Peter Liech grew up in such abject poverty that he had to repeat class eight four times for lack of fees. He tells The Nairobian how one man’s faith in him propelled him to the global stage
In 1986, Peter Liech joined secondary school at 19 years of age. So poor was the family that upon joining secondary school, the entire village contributed in cash and kind. But what Liech has never forgotten to date is that he was given his first pair of underwear, pink female panties, a hand-me-down by his elder sister.
“I had never owned any in my life, but at school all boys must come with underwear. So she gave me hers, and I proudly wore female panties. Unfortunately, someone in school also stole them from me in the first week,” says Liech, roaring with laughter. None of his five sisters went past primary school.
At 53 years, Liech is at the apex of his career, as an ethnology and anthropology tour guide, one of the only 26 gold certified in Kenya. For a man whose family couldn’t afford school fees at Oriwo Secondary School, Liech has crowned his achievement by co-authoring a book with celebrated wildlife and nature photographer Larry Broutman.
African Treasures spans 300 pages of diverse African culture and wildlife through stunning photography and text. The book, published early last year, has propelled Liech to global fame, with two-dozen guest speaking engagements at prestigious universities, wildlife conservation societies, zoos and museums lined up in his calendar.
“When the book came out, we had planned to do eight tours in the first four months, but Corona happened and everything has been put on hold. Funny thing is the most important people in nature and wildlife conservation in Europe and America were happy to invite me for lectures, while at home, even accessing the important people in the ministry (of Tourism) to give them copies of my book was hard,” says Liech, a father of three.
Liech’s history and friendship with award-winning photographer Broutman was cemented in early 2005 when the photographer asked Liech to guide him through Ethiopia and Northern Kenya on safari.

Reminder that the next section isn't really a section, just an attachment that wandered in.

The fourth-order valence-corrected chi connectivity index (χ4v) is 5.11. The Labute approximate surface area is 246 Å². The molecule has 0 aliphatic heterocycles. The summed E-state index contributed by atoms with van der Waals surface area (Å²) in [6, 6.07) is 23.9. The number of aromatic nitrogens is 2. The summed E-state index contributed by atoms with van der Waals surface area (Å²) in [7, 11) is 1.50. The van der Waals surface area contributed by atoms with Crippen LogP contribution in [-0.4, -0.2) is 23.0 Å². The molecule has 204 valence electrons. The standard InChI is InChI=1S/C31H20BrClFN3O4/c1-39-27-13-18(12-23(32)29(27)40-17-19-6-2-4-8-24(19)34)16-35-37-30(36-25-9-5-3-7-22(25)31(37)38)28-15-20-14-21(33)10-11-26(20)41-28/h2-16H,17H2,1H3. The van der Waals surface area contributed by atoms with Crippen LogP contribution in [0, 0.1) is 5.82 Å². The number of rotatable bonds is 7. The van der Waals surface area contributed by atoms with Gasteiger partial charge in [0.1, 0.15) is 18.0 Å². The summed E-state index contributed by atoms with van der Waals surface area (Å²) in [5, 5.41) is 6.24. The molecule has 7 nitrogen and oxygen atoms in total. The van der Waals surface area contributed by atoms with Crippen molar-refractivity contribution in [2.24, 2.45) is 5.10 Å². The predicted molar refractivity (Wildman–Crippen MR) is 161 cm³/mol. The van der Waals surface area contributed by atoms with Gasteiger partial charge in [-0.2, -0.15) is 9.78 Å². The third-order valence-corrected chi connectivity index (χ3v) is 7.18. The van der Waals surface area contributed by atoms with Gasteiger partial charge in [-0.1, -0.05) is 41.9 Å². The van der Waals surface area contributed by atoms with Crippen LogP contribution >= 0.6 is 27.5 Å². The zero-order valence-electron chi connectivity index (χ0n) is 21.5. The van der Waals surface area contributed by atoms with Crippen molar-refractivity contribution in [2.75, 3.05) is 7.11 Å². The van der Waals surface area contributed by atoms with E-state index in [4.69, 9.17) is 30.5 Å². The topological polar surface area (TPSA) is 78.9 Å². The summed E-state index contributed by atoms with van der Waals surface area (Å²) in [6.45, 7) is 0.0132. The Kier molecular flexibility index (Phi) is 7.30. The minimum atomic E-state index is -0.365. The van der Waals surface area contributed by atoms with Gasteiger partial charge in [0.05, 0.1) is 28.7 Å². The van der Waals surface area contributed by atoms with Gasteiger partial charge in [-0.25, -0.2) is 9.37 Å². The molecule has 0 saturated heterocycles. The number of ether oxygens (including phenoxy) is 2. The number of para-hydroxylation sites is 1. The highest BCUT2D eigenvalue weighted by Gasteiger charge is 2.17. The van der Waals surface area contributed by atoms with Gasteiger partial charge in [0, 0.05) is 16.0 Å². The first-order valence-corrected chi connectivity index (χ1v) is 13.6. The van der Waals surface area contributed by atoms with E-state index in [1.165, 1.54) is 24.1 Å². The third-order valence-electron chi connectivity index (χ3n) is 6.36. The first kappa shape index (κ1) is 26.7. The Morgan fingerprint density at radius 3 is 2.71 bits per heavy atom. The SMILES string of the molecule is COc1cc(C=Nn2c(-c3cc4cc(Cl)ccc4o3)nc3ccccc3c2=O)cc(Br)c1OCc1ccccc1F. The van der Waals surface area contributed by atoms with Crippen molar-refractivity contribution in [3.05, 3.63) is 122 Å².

“We were a team of seven and along the Omo River, our voyage was hit by heavy winds and to survive, the captain had to throw everything that didn’t breathe overboard as well as rip the sails.
“The wind pushed us violently in some part of Lake Turkana that has the highest concentration of crocodiles. We drifted slowly across the turbulent waters and no one spoke for two hours. We all knew that if one big wave came, we would all be eaten by crocodiles. Eventually the wind subdued and our coxswain used the propeller engine to get us to Kubi Fora.”
He says the hours of uncertainty he spent with Broutman in the sea craft cemented their friendship and from then, he got involved in all the nature photography Broutman engaged in. In 2018, Broutman got an aggressive type of cancer and together with Liech, they spent the entire year picking photos and texts to finish their book, which was published a year later, just as Broutman passed on.
Liech’s struggle with education is a story he once told safari clients he was guiding over camp fire, and one of them was so touched that she offered to help any disadvantaged child from his village.
“A client named Kathrene Dodge was so touched by my story, so she asked to help and we formed Nyashep Education Trust in 2003. By 2013 when ideological differences emerged at the Trust, we had taken 350 students to university. We had one sponsor who paid fees for 19 children at once, from form one to form four. We have produced lawyers, doctors, accountants and all type of professions,” he says, pulling out a picture of a young boy, taken in 2009. In the picture, the boy is surrounded by four sisters, a brother and their father. They are standing next to a tree dotted with quail hunting traps.
“This boy had just passed KCSE and Nyashep Trust agreed to pay his fees. His father, a quail hunter, could not afford fees. As we speak now, the boy is a lawyer, practicing in the city. Such success stories melt my heart,” says Liech, who attended Utalii College. As for his career as a tour guide, Liech says there are no institutions that train tour guides, so the quality of the profession is dwindling.
“Utalii only admits eight tour guide students every year, and the number is too small to effect any change.” Currently Liech is taking Chinese classes as he maps out the future of his lifeblood.